The Motorola Moto X4's metal construction means that its battery is entirely sealed. Motorola throws in a 3000mAh battery in the Moto X4, which should, on a mid-range processor like the Snapdragon 630 and with that smaller screen lead to pleasing battery life.
Thankfully that's exactly what you get, with the Moto X4's battery performance right up there with the best mid-range phones available today. Single day performance at an anecdotal level is entirely feasible, and multi-day could be within range if you're a light phone user.
This was backed up by Geekbench 3's battery life test, where the Moto X4 compared very favourably:
|Handset||Geekbench 3 Battery Test Duration||Geekbench 3 Battery Score|
|Huawei Nova Plus||13:21:20||8013|
|Samsung Galaxy A7||12:40:30||7603|
|Motorola Moto Play Z 2||11:50:50||7107|
|Huawei GR5 2017||11:33:50||6938|
|Motorola Moto G5 Plus||11:15:40||6756|
The Moto X4 is, as noted at the start, a phone that sits in an unusual position in Motorola's roster of phones, because it's not a true budget option, and neither, technically speaking is it a premium option a la the Motorola Moto Z2 Play or Moto Z2 Force, although the latter is a phone we won't see here in Australia according to Motorola representatives.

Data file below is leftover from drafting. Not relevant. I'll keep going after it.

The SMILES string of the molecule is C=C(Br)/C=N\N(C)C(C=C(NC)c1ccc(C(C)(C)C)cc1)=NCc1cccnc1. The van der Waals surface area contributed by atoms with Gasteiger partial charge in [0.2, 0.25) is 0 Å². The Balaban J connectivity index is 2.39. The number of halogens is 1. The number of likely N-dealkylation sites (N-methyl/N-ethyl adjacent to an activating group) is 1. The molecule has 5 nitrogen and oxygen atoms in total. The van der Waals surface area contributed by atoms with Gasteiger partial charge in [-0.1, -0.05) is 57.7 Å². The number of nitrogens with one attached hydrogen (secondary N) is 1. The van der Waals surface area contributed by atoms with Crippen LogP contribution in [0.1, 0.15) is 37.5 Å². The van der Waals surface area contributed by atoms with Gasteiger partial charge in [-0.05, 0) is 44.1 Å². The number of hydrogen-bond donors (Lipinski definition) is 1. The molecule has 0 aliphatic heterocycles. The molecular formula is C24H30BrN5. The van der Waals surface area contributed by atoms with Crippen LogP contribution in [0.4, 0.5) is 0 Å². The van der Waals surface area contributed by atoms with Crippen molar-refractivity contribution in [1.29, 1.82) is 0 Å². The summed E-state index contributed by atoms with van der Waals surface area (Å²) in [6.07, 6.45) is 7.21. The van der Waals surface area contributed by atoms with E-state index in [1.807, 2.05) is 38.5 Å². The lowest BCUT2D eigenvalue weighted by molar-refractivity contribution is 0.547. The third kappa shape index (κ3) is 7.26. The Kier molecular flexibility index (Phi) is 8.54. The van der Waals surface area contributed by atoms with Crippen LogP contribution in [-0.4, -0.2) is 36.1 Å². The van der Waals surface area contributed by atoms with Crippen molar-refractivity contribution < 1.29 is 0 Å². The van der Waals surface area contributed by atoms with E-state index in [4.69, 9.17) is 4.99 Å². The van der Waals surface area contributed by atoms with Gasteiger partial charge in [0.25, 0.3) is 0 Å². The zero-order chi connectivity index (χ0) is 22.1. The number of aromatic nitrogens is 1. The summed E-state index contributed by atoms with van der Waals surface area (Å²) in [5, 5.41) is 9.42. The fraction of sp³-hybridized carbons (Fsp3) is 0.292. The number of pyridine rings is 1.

As such, the pressure is on for it to perform, and this it does, with an appealing design, quality camera and exceptional battery life marking it out from the crowd. But that's quite a deep crowd, so you'd do well to consider your alternatives. There's the excellent but hard to source OnePlus 5 to consider at this kind of price, as well as (effective) stablemate the Oppo R11, which has worse battery life but a faster camera. LG's G6 has seen price tumbles bringing it close to this kind of price point if you're happy going with a directly imported model, and there are plenty of lower cost options, including a number of handsets from Motorola itself.
Motorola X4: What the other reviewers say
|TechRadar (hands-on)||"The Moto X4 all adds up with good specs, an impressively low price point and a very interesting design."||N/A|
|CNET (hands-on)||"Motorola wants the Moto X4 to be your Goldilocks phone"||N/A|
Pricing and availability
The Motorola X4 is available in Australia now at an outright price of $699. It's not available on any carrier contract plans at the time of writing.
- Product Name
- Motorola X4
- 1080 x 1920 pixels
- Android 7.1
- Front camera
- 16MP f/2.0
- Rear camera
- Dual 12MP f/2.0, 8MP wide angle f/2.2
- Qualcomm Snapdragon 630
- 148.35 x 73.4 x 7.99 mm